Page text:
Illustration of pixel size (sensor spatial resolution) and aliasing

A sweep frequency scene is imaged through the optics to form an irradiance image. That image is then measured by a monochrome sensor with a coarse pixel and then with a fine pixel. The consequences of pixel size appear

See also: sensorCreate, sensorPlotLine

Copyright ImagEval Consultants, LLC, 2005.

Contents

ieInit

Create a scene with a simple test pattern and put it in the scene window

scene = sceneCreate('sweepFrequency');

% You can set the field of view in a variety of ways to alter the spatial
% scale of the optical image
scene = sceneSet(scene,'fov',1);
ieAddObject(scene); sceneWindow;

Create an optical image and put it in the optical image window

oi = oiCreate;
oi = oiSet(oi,'optics fnumber',4);
oi = oiSet(oi,'optics focal Length',0.004);

oi = oiCompute(scene,oi);
ieAddObject(oi); oiWindow;

Create a monochrome sensor, and compute the voltage response

sensor = sensorCreate('monochrome');
sensor = sensorCompute(sensor,oi);

% To see the sensor image in a GUI, use this
ieAddObject(sensor); sensorImageWindow;

% Now plot the optical image and the voltage response on a common spatial
% scale. First, generate a plot of the voltage across the pixels on the
% sensor, saving the data in sData.  Choose the middle row.
row = sensorGet(sensor,'rows'); row = round(row/2);
[g, sData] = sensorPlotLine(sensor,'h','volts','space',[1,row]);
close(g);

Generate the optical image plot for illuminance

row   = sceneGet(oi,'rows'); row = round(row/2);
[oData,g] = oiPlot(oi,'horizontal line illuminance',[1,row]);
close(g);

% One set of data is in volts and the other in illuminance.  Normalize them
% to a common 0,1 range
sData.normData = ieScale(sData.data,0,1);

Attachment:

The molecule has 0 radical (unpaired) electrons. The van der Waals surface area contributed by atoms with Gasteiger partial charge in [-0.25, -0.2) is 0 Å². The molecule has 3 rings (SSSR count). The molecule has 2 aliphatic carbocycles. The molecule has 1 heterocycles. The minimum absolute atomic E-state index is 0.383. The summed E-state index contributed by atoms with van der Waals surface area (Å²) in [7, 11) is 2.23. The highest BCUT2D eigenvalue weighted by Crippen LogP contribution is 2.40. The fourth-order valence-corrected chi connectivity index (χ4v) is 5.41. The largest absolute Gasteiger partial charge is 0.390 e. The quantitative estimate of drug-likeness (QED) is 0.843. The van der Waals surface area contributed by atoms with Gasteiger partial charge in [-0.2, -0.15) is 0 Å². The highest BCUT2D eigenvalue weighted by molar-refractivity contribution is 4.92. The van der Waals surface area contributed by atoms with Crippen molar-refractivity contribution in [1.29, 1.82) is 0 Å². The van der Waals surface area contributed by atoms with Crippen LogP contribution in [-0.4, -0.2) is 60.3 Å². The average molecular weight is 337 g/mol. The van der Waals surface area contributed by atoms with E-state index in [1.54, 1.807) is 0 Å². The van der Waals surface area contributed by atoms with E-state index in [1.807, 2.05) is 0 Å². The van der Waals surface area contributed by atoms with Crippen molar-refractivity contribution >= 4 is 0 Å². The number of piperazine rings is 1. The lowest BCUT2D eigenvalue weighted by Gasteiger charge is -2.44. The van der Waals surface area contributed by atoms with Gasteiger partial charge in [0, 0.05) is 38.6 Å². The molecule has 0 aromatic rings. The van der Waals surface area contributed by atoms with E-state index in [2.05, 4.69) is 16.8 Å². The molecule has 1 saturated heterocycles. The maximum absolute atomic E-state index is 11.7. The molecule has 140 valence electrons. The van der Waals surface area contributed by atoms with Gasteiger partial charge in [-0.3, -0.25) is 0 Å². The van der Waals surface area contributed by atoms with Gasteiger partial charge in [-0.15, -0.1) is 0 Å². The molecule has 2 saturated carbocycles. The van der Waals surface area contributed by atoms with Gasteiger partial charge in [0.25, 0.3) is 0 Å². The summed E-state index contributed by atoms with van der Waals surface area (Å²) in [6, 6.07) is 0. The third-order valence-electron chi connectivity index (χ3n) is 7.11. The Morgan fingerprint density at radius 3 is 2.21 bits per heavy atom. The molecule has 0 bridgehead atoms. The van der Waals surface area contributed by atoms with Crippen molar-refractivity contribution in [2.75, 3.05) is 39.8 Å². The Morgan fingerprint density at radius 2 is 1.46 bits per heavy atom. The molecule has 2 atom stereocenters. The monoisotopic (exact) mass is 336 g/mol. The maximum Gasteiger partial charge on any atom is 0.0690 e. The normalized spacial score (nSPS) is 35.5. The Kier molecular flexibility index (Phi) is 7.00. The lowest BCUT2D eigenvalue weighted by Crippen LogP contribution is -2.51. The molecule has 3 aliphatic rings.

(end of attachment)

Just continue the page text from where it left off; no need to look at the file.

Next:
oData.normData = ieScale(oData.data,0,1);

% Now plot the two curves on the same spatial scale, remembering that the
% pixel position is in the middle.  That is why we take away 1/2 of the
% pixel width from the pixel position
% Plot the varying portion
vcNewGraphWin;
pSize = sensorGet(sensor,'pixel width','microns');
plot(sData.pos - pSize/2,sData.normData,'-o', ...
    oData.pos-1,oData.normData,'-x')
set(gca,'xlim',[-40 40])
xSpacing = 10*pSize;
xtick = min(sData.pos):xSpacing:max(sData.pos);
set(gca,'xtick',xtick); grid on; title('Coarse pixel')

% Notice the spatial aliasing at the high frequencies.

Create a monochrome sensor with smaller pixels

% Compute the voltage response ;
sensorSmall = sensorSet(sensor,'pixel size Constant Fill Factor',[1,1]*2e-6);
sensorSmall = sensorCompute(sensorSmall,oi);

% To see the sensor image in a GUI, use this
ieAddObject(sensorSmall); sensorImageWindow;

Same plotting as above, note the end of the aliasing

row = sensorGet(sensorSmall,'rows'); row = round(row/2);

[g, sData] = sensorPlotLine(sensorSmall,'h','volts','space',[1,row]);
close(g);

row = sceneGet(oi,'rows'); row = round(row/2);

[oData,g] = oiPlot(oi,'horizontallineilluminance',[1,row]); close(g);
sData.normData = ieScale(sData.data,0,1);
oData.normData = ieScale(oData.data,0,1);
pSize = sensorGet(sensorSmall,'pixel width','microns');

vcNewGraphWin;
plot(sData.pos - pSize/2,sData.normData,'-o', ...
    oData.pos-1,oData.normData,'-x')
set(gca,'xlim',[-40 40])
xtick = min(sData.pos):xSpacing:max(sData.pos);
set(gca,'xtick',xtick); grid on; title('Fine pixel')